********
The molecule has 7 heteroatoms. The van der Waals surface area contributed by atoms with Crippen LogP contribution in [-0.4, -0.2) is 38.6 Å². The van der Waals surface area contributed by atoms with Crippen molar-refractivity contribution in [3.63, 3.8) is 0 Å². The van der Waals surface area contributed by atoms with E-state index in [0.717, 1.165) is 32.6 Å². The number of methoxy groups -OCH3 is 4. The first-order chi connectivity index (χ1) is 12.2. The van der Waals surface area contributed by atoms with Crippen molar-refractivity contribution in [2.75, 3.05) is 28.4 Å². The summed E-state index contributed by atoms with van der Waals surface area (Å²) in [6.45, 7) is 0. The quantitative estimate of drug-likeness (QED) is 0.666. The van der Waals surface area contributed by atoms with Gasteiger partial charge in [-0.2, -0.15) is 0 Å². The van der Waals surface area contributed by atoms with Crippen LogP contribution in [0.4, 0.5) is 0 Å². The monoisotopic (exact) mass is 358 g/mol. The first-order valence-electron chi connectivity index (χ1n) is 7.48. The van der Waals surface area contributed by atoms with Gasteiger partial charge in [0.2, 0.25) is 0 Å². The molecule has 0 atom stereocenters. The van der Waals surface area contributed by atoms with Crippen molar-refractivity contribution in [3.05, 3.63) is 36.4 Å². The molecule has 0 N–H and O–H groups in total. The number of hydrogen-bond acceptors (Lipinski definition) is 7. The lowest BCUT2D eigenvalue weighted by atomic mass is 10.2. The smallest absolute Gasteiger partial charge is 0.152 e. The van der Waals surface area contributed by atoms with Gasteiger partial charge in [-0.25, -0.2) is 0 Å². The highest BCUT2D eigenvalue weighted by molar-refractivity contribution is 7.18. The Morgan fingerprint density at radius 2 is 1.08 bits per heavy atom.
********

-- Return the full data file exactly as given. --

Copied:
The molecule has 7 heteroatoms. The van der Waals surface area contributed by atoms with Crippen LogP contribution in [-0.4, -0.2) is 38.6 Å². The van der Waals surface area contributed by atoms with Crippen molar-refractivity contribution in [3.63, 3.8) is 0 Å². The van der Waals surface area contributed by atoms with E-state index in [0.717, 1.165) is 32.6 Å². The number of methoxy groups -OCH3 is 4. The first-order chi connectivity index (χ1) is 12.2. The van der Waals surface area contributed by atoms with Crippen molar-refractivity contribution in [2.75, 3.05) is 28.4 Å². The summed E-state index contributed by atoms with van der Waals surface area (Å²) in [6.45, 7) is 0. The quantitative estimate of drug-likeness (QED) is 0.666. The van der Waals surface area contributed by atoms with Gasteiger partial charge in [-0.2, -0.15) is 0 Å². The van der Waals surface area contributed by atoms with Crippen LogP contribution in [0.4, 0.5) is 0 Å². The monoisotopic (exact) mass is 358 g/mol. The first-order valence-electron chi connectivity index (χ1n) is 7.48. The van der Waals surface area contributed by atoms with Gasteiger partial charge in [0.2, 0.25) is 0 Å². The molecule has 0 atom stereocenters. The van der Waals surface area contributed by atoms with Crippen molar-refractivity contribution in [3.05, 3.63) is 36.4 Å². The molecule has 0 N–H and O–H groups in total. The number of hydrogen-bond acceptors (Lipinski definition) is 7. The lowest BCUT2D eigenvalue weighted by atomic mass is 10.2. The smallest absolute Gasteiger partial charge is 0.152 e. The van der Waals surface area contributed by atoms with Gasteiger partial charge in [-0.25, -0.2) is 0 Å². The highest BCUT2D eigenvalue weighted by molar-refractivity contribution is 7.18. The Morgan fingerprint density at radius 2 is 1.08 bits per heavy atom.